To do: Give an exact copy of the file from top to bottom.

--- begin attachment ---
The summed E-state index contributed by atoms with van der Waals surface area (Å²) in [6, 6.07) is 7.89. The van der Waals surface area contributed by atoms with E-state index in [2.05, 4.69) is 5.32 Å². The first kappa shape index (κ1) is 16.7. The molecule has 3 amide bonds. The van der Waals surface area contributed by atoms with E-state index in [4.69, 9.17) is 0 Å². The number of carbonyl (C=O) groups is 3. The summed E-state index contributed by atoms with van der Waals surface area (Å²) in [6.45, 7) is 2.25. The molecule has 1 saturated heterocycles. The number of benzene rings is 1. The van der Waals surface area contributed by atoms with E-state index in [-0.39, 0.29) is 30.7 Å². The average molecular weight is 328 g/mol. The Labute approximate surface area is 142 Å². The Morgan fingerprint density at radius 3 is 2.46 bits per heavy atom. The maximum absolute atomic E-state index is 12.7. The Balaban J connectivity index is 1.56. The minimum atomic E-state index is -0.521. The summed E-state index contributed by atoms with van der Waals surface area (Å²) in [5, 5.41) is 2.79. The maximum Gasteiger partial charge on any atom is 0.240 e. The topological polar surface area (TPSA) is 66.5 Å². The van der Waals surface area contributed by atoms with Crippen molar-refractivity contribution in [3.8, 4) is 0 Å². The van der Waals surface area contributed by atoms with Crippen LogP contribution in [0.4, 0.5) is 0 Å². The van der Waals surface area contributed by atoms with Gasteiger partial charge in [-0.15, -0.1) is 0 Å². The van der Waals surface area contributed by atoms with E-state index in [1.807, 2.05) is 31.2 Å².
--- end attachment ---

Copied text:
The summed E-state index contributed by atoms with van der Waals surface area (Å²) in [6, 6.07) is 7.89. The van der Waals surface area contributed by atoms with E-state index in [2.05, 4.69) is 5.32 Å². The first kappa shape index (κ1) is 16.7. The molecule has 3 amide bonds. The van der Waals surface area contributed by atoms with E-state index in [4.69, 9.17) is 0 Å². The number of carbonyl (C=O) groups is 3. The summed E-state index contributed by atoms with van der Waals surface area (Å²) in [6.45, 7) is 2.25. The molecule has 1 saturated heterocycles. The number of benzene rings is 1. The van der Waals surface area contributed by atoms with E-state index in [-0.39, 0.29) is 30.7 Å². The average molecular weight is 328 g/mol. The Labute approximate surface area is 142 Å². The Morgan fingerprint density at radius 3 is 2.46 bits per heavy atom. The maximum absolute atomic E-state index is 12.7. The Balaban J connectivity index is 1.56. The minimum atomic E-state index is -0.521. The summed E-state index contributed by atoms with van der Waals surface area (Å²) in [5, 5.41) is 2.79. The maximum Gasteiger partial charge on any atom is 0.240 e. The topological polar surface area (TPSA) is 66.5 Å². The van der Waals surface area contributed by atoms with Crippen molar-refractivity contribution in [3.8, 4) is 0 Å². The van der Waals surface area contributed by atoms with Crippen LogP contribution in [0.4, 0.5) is 0 Å². The van der Waals surface area contributed by atoms with Gasteiger partial charge in [-0.15, -0.1) is 0 Å². The van der Waals surface area contributed by atoms with E-state index in [1.807, 2.05) is 31.2 Å².